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For testing purposes I want send mail to my localhost user account rather than my webserver. I am unsure how to do this using Any help would be appreciated.

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6 Answers 6

up vote 6 down vote accepted

If you don't specifically want to use, you can send mail using the mail command. Open Terminal and:

mail -s "Testing" `whoami`@`hostname`
<type something>
Ctrl-D to finish and send

Those are backticks, not single quotes. whoami returns the current user's username and hostname returns the local machine's hostname. It could also be explicit:

mail -s "Testing" john@mymac.local

EDIT: Just read your clarification. stores it's data in ~/Mail, mostly in an SQLite database (the 'Envenlope Index' file). The tables of interest would be mailboxes and messages. The text of the email is stored in individual files in the respective mailbox/folder directories. This would probably be the way to go, if you want to access email that has been fetched by (in realtime).

Yet another option would be to export your mail from the using the mbox format and access it using the technique described by dbr. Depending on whether or not realtime access is desired, you might be able to script something up that automates the export.

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OSX does have a built-in MTA (SMTP server), to turn it on you can type:

sudo launchctl start org.postfix.master

then you can send mail to localhost like you desire

sample showing an SMTP server running from my machine running 10.6.1

>telnet 25
telnet: connect to address Connection refused
telnet: Unable to connect to remote host

>sudo launchctl start org.postfix.master

>telnet 25
Connected to localhost.
Escape character is '^]'.
220 ESMTP Postfix
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Unless you are running OSX Server, then there's no SMTP/IMAP/POP3 server running locally. You can get one up and running very easily using Post Fix Enabler or, if you don't mind the command line, use MacPorts to install postfix:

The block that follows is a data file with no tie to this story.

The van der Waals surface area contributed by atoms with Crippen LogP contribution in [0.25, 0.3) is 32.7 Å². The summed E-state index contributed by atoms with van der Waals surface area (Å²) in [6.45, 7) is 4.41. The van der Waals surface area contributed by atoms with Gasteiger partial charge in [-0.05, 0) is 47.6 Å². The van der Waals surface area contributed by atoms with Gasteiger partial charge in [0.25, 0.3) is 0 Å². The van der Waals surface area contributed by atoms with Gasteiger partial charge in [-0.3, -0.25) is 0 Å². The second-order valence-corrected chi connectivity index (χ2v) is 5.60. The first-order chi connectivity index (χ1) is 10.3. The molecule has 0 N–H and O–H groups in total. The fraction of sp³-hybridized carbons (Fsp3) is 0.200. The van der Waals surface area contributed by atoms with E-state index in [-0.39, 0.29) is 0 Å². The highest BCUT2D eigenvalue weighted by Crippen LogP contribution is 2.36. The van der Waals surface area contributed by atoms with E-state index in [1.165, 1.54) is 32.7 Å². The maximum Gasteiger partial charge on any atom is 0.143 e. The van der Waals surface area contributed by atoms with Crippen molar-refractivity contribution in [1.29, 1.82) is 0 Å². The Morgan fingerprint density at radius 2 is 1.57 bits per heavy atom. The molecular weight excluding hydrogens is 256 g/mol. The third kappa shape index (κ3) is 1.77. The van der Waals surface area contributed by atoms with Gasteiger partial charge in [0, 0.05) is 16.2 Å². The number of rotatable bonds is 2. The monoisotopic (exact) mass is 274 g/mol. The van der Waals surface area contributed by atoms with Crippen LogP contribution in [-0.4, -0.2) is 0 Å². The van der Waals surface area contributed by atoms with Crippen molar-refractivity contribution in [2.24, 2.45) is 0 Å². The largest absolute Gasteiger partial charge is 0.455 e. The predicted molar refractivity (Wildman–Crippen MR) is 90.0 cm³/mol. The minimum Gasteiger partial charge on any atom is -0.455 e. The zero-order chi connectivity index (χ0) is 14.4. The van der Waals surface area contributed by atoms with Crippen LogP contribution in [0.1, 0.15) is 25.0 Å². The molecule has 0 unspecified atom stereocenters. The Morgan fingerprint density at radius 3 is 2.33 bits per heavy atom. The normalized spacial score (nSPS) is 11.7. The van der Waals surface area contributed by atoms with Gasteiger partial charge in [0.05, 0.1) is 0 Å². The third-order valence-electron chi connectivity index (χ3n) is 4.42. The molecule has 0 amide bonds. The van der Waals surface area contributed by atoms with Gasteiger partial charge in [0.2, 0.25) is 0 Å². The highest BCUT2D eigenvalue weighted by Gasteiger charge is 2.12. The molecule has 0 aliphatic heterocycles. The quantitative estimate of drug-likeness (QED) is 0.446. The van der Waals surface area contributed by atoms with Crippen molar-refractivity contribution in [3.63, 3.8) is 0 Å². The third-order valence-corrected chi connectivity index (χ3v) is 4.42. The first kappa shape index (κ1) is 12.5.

sudo port install postfix
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This is not true in 2014, postfix comes installed with OSX, it's just turned off by default. – Jay Taylor Feb 12 '14 at 18:35

I'm looking to login into my (local) mail server, access a mailbox, and do some parsing. So, I assume there's a mail server running locally but not sure how to access it

The local mail isn't stored in a POP3/IMAP server, but rather using a UNIX'y mbox. A file stored in /var/mail/ (the file-name is the users login)

For example..

$ mail dbr
Subject: hi
^d # ctrl+d (EOF)
$ cat /var/mail/dbr 
From dbr@parabola.local  Tue Dec 30 13:43:57 2008
Return-Path: <dbr@parabola.local>
X-Original-To: dbr
Delivered-To: dbr@parabola.local
Received: by parabola.local (Postfix, from userid 501)
        id 4FEA1158E36; Tue, 30 Dec 2008 13:43:57 +1030 (CST)
To: dbr@parabola.local
Subject: hi
Message-Id: <20081230031357.4FEA1158E36@parabola.local>
Date: Tue, 30 Dec 2008 13:43:57 +1030 (CST)
From: dbr@parabola.local (dbr)


Not sure about Ruby (I had a search around, but couldn't find anything, although there is undoubtably a module for this), but I know Python has a maildir.mbox module, which would use in the following way:

>>> msgs = mailbox.mbox("/var/mail/dbr")
>>> for msg in msgs:
...     print "Subject:", msg['subject']
Subject: hi
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Send mail from localhost LocalhostMail is a simple and fast solution for Mac OS X that lets you send email messages from your PHP-application (or any other, located on localhost) by included with Mac OS X. If you use PHP, just add to MySQL database new messages, and our application will send them through a Mail application. LocalhostMail uses your mail account in to send these messages, so you do not need a separate SMTP-server for your

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codelogic, thanks, I did know about sending mail from the terminal. I think my question was not well thought out. I'm looking to login into my (local) mail server, access a mailbox, and do some parsing. So, I assume there's a mail server running locally but not sure how to access it. I'm using ruby:

pop = 'macbook.local'
pop.start 'me', 'mypass'

but get a Timeout::Error: execution expired

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Ah ok, I updated my answer after reading your clarification. – codelogic Dec 30 '08 at 21:49

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